People ask me all the time why I say vitamin D regulates over 2,000 genes, about one tenth of your genes. How many genes does vitamin D regulate? Dr. Sreeram Ramagopalan and colleagues at Oxford University published the latest and best paper on the subject.
Ramagopalan SV, Heger A, Berlanga AJ, Maugeri NJ, Lincoln MR, Burrell A, Handunnetthi L, Handel AE, Disanto G, Orton SM, Watson CT, Morahan JM, Giovannoni G, Ponting CP, Ebers GC, Knight JC. A ChIP-seq defined genome-wide map of vitamin D receptor binding: associations with disease and evolution.Genome Res. 2010 Oct;20(10):1352-60.
However, their findings were somewhat confusing to a psychiatrist. The authors found that 2,776 places on the chromatin have a vitamin D receptor (VDR) but only 229 genes modified the protein that the genes expressed after stimulation with activated vitamin D. However, the tissue they used was from the immune system (lymphoblastoid cell line), so I am guessing that different tissues would activate a different number of those 2,776 genes that have a VDR.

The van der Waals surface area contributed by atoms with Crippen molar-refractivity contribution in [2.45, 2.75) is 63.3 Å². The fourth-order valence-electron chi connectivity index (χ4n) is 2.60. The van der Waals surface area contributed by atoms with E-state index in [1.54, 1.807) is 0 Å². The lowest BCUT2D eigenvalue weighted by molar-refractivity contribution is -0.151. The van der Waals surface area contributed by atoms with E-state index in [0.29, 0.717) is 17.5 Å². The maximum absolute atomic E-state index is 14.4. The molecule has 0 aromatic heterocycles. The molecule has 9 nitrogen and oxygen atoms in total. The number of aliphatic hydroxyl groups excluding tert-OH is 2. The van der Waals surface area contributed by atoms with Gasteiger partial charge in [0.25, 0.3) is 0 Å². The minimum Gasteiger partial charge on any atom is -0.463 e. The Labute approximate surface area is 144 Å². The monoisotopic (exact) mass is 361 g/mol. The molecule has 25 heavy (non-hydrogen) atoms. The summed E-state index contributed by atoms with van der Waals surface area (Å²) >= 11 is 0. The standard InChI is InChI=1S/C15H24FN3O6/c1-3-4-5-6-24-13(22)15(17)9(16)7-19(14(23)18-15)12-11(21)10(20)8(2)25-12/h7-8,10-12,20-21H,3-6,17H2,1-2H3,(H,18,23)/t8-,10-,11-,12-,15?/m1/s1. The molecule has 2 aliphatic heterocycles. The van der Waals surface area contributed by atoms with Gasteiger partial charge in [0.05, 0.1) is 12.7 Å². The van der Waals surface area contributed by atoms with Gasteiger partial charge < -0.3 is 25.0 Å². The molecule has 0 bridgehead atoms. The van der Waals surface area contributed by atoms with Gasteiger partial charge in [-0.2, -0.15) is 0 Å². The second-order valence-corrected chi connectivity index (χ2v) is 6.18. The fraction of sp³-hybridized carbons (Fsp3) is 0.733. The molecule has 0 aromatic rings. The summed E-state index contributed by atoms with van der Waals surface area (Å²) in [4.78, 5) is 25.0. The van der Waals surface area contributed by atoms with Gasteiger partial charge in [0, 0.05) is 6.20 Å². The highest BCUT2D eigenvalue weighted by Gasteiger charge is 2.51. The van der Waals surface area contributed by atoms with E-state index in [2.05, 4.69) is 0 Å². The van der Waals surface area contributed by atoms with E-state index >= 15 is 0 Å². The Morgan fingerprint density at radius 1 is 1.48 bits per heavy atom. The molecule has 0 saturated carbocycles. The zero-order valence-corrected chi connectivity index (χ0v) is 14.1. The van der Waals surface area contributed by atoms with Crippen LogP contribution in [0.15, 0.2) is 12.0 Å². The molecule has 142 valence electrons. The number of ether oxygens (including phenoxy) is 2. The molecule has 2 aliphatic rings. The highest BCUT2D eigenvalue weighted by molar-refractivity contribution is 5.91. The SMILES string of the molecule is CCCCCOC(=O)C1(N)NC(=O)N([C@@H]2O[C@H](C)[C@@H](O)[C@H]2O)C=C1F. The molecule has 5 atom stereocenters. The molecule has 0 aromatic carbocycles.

The genes I found most interesting were the genes for the trait “sensitivity to the sun.” As anyone who has taken different doses of vitamin D knows, this “sun sensitivity” trait varies with your 25(OH)D level. If you don’t believe me, take enough vitamin D this winter to get your 25(OH)D up to high normal (80-90 ng/ml) before next spring and then next spring go out when the sun is high in the sky for the amount of time it used to take you to burn. You’ll see.
The other thing is sunburn. Sunburn is a symptom of vitamin D deficiency. Ask yourself why nature selected some people to sunburn. Remember, UVB light makes pre-vitamin D, not vitamin D. The skin converts pre-vitamin D to vitamin D only in the presence of heat. What heats up your skin better than a sunburn? That’s right; sunburns serve a purpose, although I remain against them for the increased risk of melanoma.
Finally, the genes that most strongly increased by activated vitamin D when the scientists smeared it on the plate of lymphoblastoid cell genes was chronic lymphocytic leukemia. If you know anyone with this condition, get him or her on 10,000 IU of vitamin D a day for Christmas. With luck, we can only hope they will see many more.